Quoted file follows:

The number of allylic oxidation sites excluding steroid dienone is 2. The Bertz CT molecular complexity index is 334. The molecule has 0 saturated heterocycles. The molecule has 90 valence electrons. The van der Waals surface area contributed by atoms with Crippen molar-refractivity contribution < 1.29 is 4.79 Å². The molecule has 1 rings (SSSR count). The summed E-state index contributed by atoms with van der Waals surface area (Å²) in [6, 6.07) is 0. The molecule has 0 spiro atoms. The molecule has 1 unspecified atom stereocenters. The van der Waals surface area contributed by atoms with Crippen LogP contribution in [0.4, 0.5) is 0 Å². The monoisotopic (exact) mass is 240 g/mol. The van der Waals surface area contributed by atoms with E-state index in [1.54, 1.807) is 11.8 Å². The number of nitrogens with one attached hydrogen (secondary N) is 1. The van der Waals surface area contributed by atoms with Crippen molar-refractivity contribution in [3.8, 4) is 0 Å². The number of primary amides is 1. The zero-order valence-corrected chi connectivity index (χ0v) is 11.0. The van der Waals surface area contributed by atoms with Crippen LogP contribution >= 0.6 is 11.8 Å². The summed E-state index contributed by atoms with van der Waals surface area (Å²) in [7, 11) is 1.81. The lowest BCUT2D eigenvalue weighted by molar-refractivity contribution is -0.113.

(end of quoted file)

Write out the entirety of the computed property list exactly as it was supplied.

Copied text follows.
The number of allylic oxidation sites excluding steroid dienone is 2. The Bertz CT molecular complexity index is 334. The molecule has 0 saturated heterocycles. The molecule has 90 valence electrons. The van der Waals surface area contributed by atoms with Crippen molar-refractivity contribution < 1.29 is 4.79 Å². The molecule has 1 rings (SSSR count). The summed E-state index contributed by atoms with van der Waals surface area (Å²) in [6, 6.07) is 0. The molecule has 0 spiro atoms. The molecule has 1 unspecified atom stereocenters. The van der Waals surface area contributed by atoms with Crippen LogP contribution in [0.4, 0.5) is 0 Å². The monoisotopic (exact) mass is 240 g/mol. The van der Waals surface area contributed by atoms with E-state index in [1.54, 1.807) is 11.8 Å². The number of nitrogens with one attached hydrogen (secondary N) is 1. The van der Waals surface area contributed by atoms with Crippen molar-refractivity contribution in [3.8, 4) is 0 Å². The number of primary amides is 1. The zero-order valence-corrected chi connectivity index (χ0v) is 11.0. The van der Waals surface area contributed by atoms with Crippen LogP contribution >= 0.6 is 11.8 Å². The summed E-state index contributed by atoms with van der Waals surface area (Å²) in [7, 11) is 1.81. The lowest BCUT2D eigenvalue weighted by molar-refractivity contribution is -0.113.